10. He’s not emotionally available. He is separated for two years and thinks he’s ready to commit to a new relationship. He’s not. Or he is recently widowed and signed up for online dating hoping to fill a hole in his life. He compares every woman to his deceased wife. He’s not ready for a new relationship, but he doesn’t know it yet. It’s not your job to tell him. It’s your job to stay away from emotionally unavailable men. Unless you are looking for a casual fling, I recommend you date men who have been divorced or widowed for at least a year.

Want to avoid the disappearing man? read the rest of the article at BA50

* A special thank you to dating coach, Evan Marc Katz, for writing a great book, Why He Disappeared. His work has been very influential.

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  • SkuterTrash

    Re Number 3. When women have preferences they’re being selective. When men have preferences we are shallow. Dating double standard No. 341

  • http://lastfirstdate.com Sandy Weiner

    Double standard? I think not. There’s a big difference between preferences about character traits and preferences for physical standards such as blond hair for women and over 6 feet tall for men. I believe that men AND women seeking a serious long-term relationship should focus on the character of a person rather than their physical appearance. Sure, attraction is important. You don’t want to date someone who turns you off, but personality and character make someone even more attractive. That’s what I meant by number 3. I don’t think a guy would appreciate hearing from a woman that she didn’t want to date him again because he didn’t have a round enough butt.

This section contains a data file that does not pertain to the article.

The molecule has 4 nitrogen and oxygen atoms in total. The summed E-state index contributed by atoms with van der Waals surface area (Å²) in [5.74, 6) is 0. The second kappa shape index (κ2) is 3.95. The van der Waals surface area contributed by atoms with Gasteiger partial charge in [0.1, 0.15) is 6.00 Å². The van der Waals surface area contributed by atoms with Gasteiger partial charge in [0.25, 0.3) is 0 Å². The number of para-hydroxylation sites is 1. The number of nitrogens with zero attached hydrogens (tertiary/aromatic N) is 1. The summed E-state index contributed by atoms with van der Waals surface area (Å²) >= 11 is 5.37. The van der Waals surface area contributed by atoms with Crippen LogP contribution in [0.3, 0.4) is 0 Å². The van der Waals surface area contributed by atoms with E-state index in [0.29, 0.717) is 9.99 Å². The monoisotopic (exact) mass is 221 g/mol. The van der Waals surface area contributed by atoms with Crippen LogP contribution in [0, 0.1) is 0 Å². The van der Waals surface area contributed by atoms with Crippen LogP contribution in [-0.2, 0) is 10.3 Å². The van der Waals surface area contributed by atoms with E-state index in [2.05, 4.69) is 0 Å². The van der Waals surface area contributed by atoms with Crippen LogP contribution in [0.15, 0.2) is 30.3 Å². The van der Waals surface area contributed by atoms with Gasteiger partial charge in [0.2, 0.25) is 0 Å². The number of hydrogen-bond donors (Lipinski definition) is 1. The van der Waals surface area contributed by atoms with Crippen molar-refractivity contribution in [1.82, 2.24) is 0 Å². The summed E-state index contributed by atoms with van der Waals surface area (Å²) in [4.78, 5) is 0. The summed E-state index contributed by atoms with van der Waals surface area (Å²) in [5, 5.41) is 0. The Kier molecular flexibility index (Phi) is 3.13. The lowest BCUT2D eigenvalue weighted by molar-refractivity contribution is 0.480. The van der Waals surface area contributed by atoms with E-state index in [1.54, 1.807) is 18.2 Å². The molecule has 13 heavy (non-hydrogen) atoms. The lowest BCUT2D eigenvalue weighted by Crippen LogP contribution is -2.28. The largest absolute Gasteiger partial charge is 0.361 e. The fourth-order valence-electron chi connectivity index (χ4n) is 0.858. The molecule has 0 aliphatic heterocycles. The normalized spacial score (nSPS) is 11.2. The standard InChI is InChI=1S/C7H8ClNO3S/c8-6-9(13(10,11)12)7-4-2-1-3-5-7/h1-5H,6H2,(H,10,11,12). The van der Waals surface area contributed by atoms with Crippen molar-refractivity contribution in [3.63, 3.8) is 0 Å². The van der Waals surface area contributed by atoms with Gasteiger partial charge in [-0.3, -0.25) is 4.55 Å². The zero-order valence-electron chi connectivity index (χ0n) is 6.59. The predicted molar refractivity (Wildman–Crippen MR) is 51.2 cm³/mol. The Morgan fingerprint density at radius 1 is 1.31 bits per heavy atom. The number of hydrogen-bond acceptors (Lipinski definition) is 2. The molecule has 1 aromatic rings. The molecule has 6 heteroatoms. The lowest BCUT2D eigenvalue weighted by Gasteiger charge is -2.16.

• SkuterTrash

    I partially agree with you. I feel though women generally get a pass on shallowness. I’m not trying to engage in a gender war. It is however frustrating to see men bear the brunt of criticism for shallowness. Two words, short men. Unfortunately this isn’t rare, it’s pretty much a given. Sad. Just as sad as some guy turning down a great catch because she doesn’t have a firm enough butt. Can’t we all just get along :)

  • http://lastfirstdate.com Sandy Weiner

    I appreciate your point of view. I mostly coach women, and I’ve talked them down from shallow pursuits, especially on the height issue. I married a short man and have dated many amazing guys who were under 5′ 11″. There are distinct advantages; I never had to adjust the car seat. When the lights are off, does it really matter how tall a person is? A great personality and a loving, fun connection are so much more important. I am aiming for us all to just get along, trust me!

  • http://lastfirstdate.com Sandy Weiner

    I got this note from a man who’s on my email list. He added a few more reasons, and I thought they were worth sharing here. Thank you, Morris, for your comment.

    Sandy,

    I reread the article and the following thoughts came to me based on years of comments I have heard men say about why they walked away. When combining the reasons in your article with the 3 below, I believe most men have fit several of the reasons sometime in their lives, and sometimes at once.

    1. Afraid to be financially embarrassed or drained.

    2. Erectile dysfunction, and too embarrassed to discuss it at the time or call her back. This has become a growing discussion among men I have spoken with or overheard, especially with the advent of Viagra, and other help aids. For instance, some said that they wished they had known about Viagra before they let So and So go, or have (to see) if they can get a prescription before approaching So and So..

    3. Lack of intellectual stimulation…while others said too much intellectual stimulation and challenge, as you framed it.

    Nevertheless, your article got me to thinking about it.

    Morris